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Domenico Viscuso, Ornella Arena | Dental Clinic, University of Cagliari, Cagliari, Italy
In mild to moderate obstructive sleep apnea (OSAS), dental treatment with a mandibular advancement device (MAD) is at least as effective as the therapy with Positive Airway Pressure (PAP or CPAP). The aim of this article is to highlight how sleep endoscopy can be useful in predicting the efficacy of the treatment.
A case is reported where sleep endoscopy, a fibroscopic examination performed under drug-induced sleep, in association with the mandibular advancement manoeuvres, proved to be very useful in predicting MAD effectiveness. Losing weight was essential for the effectiveness of the treatment.
MAD is as effective as CPAP in successfully treating mild to moderate OSA, as suggested in the AASM guidelines. It also shows that patients prefer MAD to CPAP, and epidemiologic data seem to confirm that the device ensures greater adherence to the treatment. Losing weight is essential for solving the pathology. MAD is often preferred by patients who are often more inclined to comply with the treatment.
Keywords: Excessive daytime sleepiness, Mandibular Advancement Device, Obstructive Sleep Apnea, Sleep endoscopy.
Scientific literature and international guidelines report that, in mild to moderate obstructive sleep apnea (OSA) cases, dental therapy with a mandibular advancement device (MAD) is at least as effective as the therapy with Positive Airway Pressure (PAP or CPAP). Sleep endoscopy, a fibroscopic examination performed under drug-induced sleep, may be very useful in predicting MAD effectiveness. MAD is often preferred by patients who are often more inclined to comply with the treatment.
In the present work, a case is described that summarizes all these aspects.
A 55-year-old woman, habitual chronic snorer, decided to undergo cardiorespiratory monitoring after the onset of excessive daily sleepiness (EDS). The examination revealed moderate OSA. The use of CPAP was recommended. The woman decided to undergo a therapy with (MAD), reported in the guidelines of the American Association Sleep Medicine (AASM) as being equally effective for disorders of this type.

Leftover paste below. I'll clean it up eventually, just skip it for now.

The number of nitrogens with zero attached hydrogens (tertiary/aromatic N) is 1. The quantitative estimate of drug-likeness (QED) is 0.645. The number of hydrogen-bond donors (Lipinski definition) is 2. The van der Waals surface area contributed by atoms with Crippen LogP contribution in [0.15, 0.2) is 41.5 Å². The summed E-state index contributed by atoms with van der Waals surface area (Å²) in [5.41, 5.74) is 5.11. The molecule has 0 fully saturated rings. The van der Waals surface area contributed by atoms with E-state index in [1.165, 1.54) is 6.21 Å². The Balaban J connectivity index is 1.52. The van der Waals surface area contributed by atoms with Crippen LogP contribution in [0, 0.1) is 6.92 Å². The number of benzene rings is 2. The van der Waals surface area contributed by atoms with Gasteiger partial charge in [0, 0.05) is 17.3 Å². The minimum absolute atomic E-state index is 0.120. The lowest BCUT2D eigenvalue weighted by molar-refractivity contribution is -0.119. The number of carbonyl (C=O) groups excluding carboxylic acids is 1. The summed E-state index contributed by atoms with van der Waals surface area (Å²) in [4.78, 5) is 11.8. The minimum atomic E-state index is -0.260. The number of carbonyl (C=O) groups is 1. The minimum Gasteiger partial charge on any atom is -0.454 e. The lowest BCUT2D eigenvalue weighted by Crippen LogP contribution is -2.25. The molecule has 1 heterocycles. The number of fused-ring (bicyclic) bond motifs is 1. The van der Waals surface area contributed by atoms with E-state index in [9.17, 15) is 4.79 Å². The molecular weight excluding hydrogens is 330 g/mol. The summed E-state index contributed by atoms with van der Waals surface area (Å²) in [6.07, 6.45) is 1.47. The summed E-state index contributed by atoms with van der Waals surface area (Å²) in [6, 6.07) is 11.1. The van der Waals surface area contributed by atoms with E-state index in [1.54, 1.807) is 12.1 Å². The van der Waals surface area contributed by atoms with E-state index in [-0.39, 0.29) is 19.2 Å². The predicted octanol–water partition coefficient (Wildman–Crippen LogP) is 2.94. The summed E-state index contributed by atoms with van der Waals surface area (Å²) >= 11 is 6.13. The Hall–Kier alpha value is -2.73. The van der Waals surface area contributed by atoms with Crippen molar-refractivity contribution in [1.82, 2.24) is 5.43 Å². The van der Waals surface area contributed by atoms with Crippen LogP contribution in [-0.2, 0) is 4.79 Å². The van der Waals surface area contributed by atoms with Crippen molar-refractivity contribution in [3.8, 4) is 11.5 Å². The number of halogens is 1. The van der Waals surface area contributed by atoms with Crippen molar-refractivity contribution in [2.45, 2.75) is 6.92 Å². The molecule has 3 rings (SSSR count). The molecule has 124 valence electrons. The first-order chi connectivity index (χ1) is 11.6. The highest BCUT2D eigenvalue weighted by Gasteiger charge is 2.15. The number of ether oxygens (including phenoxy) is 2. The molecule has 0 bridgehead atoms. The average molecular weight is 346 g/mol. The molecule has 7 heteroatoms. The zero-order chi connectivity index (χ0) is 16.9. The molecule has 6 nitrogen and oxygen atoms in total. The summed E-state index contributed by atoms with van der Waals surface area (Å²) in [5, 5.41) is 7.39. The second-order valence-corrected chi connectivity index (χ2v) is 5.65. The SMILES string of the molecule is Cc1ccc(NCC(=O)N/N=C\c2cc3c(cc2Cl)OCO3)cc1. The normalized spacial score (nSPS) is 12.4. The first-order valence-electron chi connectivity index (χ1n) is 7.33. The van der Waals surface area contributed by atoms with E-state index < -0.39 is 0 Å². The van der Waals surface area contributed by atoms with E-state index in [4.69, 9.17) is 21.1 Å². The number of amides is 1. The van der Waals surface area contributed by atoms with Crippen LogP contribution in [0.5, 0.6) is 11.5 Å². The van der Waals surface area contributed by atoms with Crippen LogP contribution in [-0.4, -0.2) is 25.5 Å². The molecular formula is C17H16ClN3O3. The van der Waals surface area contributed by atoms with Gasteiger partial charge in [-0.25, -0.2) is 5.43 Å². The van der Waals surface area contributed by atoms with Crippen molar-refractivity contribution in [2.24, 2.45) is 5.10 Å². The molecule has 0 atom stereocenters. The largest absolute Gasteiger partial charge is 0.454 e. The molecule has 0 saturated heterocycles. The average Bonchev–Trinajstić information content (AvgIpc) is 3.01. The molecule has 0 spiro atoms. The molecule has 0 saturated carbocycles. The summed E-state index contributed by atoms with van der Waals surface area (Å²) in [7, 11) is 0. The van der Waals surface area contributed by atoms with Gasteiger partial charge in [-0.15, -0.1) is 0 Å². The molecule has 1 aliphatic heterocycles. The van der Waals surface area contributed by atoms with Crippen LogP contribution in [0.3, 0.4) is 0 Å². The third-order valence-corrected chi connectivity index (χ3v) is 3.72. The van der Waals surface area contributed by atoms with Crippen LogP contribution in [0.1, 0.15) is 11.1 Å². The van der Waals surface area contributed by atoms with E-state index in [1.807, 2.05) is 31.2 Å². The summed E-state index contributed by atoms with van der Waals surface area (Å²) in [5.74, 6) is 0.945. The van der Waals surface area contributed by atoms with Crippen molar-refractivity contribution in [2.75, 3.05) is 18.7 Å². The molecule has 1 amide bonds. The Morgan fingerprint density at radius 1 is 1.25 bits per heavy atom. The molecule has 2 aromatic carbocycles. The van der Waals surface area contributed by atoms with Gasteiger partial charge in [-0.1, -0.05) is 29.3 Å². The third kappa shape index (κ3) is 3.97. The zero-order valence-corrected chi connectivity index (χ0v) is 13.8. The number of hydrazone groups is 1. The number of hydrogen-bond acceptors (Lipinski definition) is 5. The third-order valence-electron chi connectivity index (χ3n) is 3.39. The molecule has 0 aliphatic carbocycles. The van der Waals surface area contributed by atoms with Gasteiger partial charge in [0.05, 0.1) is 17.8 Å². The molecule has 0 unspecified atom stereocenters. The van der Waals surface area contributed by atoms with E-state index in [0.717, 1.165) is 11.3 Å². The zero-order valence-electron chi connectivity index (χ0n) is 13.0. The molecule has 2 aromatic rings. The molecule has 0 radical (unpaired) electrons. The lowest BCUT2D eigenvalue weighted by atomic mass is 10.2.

Sleep endoscopy consists of investigating the airways by means of fibroscopy under drug-induced sleep; during the snoring or apnea phases, the examiner can move the mandible forward by a manual manoeuvre called mandibular pull-up or using devices provided by the dentist, mimicking the position that the mandible will take when using the MAD. If in this situation the patient stops snoring or the apnea ends, it is highly probable that this will happen also when using the MAD.
The aim of this article is to highlight how sometimes sleep endoscopy can be useful in predicting the real effectiveness of dental therapy in the individual patient.
The patient underwent cardiorespiratory monitoring in December 2014. Table 1 shows the examination outcomes. The medical report stated she suffered from moderate OSA with deep desaturations. Indication: overnight CPAP therapy + 6.5 cm H20 in symptomatic patient.
After evaluating all the features of the CPAP therapy, the patient opted instead for the MAD therapy, reported as equally effective for moderate OSA in AASM guidelines.
The patient was presented to our clinic in March 2015. She scored 10 points in the Epworth test for the assessment of daily sleepiness. Her body mass index (BMI) was 31.2. The patient reported habitual, persistent snoring and excessive daily sleepiness (EDS).
The stomatognathic examination revealed good oral health, presence of all teeth and good occlusion. The patient reported having undergone an orthodontic treatment with a fixed appliance in the recent past for aesthetic reasons. The mouth opening was 43 mm, no signs or symptoms ascribable to TMJ disorders were present (Fig. 1).
There were therefore all the pointers for MAD therapy and no contraindications.